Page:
ZEPHYR / SCIENCE PHOTO LIBRARY ZEPHYR / SCIENCE PHOTO LIBRARY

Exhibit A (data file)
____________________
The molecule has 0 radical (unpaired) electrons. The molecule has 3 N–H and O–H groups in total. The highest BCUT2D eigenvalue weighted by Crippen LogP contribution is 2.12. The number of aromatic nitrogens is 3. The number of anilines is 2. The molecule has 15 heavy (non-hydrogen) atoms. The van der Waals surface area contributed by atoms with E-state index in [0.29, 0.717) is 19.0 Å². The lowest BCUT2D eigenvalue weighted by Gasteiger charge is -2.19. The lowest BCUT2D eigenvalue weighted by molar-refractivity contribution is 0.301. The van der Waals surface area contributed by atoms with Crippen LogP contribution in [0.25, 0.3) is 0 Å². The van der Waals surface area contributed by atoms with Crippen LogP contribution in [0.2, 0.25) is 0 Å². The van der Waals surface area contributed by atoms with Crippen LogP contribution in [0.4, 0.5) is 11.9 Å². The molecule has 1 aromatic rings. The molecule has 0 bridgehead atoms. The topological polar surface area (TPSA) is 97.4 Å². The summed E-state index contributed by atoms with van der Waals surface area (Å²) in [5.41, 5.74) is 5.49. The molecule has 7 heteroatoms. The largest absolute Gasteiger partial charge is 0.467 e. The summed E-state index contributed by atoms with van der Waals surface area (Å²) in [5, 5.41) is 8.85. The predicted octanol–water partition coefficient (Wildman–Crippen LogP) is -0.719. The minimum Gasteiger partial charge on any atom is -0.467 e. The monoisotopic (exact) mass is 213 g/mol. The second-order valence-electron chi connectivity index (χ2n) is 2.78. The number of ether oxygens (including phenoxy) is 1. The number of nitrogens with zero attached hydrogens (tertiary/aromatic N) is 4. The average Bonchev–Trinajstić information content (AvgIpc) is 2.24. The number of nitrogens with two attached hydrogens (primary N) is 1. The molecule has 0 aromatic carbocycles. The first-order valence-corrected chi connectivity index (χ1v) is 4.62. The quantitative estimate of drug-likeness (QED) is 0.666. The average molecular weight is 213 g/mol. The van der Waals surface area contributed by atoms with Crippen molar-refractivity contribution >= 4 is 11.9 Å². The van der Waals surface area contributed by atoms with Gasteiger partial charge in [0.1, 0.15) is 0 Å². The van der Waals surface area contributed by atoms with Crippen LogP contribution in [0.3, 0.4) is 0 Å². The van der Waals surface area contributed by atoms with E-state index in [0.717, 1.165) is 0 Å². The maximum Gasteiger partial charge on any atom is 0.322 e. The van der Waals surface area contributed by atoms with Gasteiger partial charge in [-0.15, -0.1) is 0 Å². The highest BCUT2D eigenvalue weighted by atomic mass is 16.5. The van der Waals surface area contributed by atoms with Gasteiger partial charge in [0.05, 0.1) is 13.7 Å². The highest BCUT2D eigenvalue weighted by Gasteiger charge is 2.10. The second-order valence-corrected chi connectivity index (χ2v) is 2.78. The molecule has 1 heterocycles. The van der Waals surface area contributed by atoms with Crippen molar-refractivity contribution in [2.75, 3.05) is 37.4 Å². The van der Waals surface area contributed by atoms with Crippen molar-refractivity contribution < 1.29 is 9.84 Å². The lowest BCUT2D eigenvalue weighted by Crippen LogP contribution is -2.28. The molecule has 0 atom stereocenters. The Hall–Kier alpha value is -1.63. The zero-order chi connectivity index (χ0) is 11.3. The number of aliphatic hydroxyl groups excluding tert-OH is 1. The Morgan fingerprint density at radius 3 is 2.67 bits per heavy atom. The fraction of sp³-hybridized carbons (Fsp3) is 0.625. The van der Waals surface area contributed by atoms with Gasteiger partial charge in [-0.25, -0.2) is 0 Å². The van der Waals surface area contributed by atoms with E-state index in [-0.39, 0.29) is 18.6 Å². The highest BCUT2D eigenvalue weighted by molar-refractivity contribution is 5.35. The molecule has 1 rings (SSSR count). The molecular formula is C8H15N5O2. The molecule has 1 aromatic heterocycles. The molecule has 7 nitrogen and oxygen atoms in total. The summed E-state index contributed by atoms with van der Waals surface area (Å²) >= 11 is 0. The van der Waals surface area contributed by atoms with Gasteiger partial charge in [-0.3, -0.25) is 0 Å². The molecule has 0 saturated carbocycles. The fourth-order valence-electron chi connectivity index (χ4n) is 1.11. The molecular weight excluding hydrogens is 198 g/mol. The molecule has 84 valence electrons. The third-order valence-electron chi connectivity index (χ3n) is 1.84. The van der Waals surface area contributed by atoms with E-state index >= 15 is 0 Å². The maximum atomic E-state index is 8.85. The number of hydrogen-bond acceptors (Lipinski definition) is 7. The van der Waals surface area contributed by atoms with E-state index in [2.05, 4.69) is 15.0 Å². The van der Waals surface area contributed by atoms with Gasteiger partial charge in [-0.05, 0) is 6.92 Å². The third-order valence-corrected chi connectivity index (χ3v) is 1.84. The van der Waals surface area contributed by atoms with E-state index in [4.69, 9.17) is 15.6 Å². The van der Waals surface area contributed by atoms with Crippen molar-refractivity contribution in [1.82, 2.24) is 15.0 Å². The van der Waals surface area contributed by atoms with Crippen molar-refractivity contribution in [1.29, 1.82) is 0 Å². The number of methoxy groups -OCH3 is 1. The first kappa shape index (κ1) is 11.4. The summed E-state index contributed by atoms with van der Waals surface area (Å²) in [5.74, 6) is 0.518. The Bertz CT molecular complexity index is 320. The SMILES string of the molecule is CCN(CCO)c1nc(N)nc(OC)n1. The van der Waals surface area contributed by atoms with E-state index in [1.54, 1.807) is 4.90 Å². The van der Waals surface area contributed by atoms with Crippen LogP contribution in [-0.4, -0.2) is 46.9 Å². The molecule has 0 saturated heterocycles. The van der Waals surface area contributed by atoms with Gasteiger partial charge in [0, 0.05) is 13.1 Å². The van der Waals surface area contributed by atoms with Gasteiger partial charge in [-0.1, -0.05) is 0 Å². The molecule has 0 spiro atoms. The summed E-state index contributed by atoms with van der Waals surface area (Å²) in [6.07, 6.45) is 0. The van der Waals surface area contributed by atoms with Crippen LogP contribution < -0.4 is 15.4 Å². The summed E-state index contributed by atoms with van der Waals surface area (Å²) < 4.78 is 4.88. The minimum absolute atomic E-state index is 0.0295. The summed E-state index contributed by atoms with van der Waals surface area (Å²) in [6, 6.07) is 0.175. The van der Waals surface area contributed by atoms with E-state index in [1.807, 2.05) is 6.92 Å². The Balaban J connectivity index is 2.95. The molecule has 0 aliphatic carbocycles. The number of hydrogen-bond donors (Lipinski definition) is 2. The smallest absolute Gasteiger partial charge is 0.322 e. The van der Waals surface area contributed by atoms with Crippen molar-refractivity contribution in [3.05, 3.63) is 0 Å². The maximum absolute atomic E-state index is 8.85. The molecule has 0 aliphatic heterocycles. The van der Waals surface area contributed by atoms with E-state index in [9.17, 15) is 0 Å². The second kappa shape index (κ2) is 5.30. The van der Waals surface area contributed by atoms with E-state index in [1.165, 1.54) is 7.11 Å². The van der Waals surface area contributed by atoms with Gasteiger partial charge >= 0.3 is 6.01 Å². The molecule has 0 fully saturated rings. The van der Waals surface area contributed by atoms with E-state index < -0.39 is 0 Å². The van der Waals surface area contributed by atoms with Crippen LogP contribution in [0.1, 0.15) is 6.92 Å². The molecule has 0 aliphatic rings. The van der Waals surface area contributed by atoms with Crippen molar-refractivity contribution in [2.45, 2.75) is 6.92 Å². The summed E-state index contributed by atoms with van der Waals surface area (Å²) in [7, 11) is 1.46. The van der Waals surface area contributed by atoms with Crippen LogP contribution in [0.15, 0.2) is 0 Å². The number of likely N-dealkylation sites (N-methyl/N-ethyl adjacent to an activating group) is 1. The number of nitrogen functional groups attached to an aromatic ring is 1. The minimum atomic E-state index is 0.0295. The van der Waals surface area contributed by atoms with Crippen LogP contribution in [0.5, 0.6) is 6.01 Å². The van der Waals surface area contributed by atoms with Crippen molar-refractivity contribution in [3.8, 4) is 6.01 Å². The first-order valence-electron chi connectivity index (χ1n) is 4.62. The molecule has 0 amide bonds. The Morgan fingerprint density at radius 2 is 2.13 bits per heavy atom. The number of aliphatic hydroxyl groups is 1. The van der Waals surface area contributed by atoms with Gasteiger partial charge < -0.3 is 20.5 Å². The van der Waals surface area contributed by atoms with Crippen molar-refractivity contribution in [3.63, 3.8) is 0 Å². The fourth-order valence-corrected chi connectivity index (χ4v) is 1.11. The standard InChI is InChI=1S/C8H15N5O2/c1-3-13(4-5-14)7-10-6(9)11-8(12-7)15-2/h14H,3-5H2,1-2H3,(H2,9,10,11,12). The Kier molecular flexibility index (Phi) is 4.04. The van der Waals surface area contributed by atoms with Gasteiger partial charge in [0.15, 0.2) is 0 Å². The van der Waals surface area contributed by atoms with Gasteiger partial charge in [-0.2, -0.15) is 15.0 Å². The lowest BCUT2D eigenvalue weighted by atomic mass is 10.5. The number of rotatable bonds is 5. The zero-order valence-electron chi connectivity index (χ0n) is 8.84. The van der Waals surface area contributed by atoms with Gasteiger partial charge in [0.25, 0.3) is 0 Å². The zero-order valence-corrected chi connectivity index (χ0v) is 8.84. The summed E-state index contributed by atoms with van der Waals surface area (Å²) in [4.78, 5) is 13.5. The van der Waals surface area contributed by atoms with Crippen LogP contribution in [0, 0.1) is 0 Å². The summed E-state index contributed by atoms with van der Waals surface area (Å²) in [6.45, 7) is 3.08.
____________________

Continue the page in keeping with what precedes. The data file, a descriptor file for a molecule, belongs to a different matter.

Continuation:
Kidney stones. Gross specimen of part of a 56- year-old patient's kidney with large kidney stones (upper right and lower centre). Kidney stones are formed when mineral salts, most often involving calcium, accumulate on the inner surfaces of the kidney. As they grow they may block the flow of urine out of the kidney, causing extreme pain. There are many different causes, including dehydration, infection and metabolic disorders. Most stones are small enough to be passed in the urine, but larger stones need to be treated. The stones may be removed by surgery or non-invasive means. These include extracorporeal shock wave lithotripsy, which focuses shock waves on the stones, causing them to shatter.
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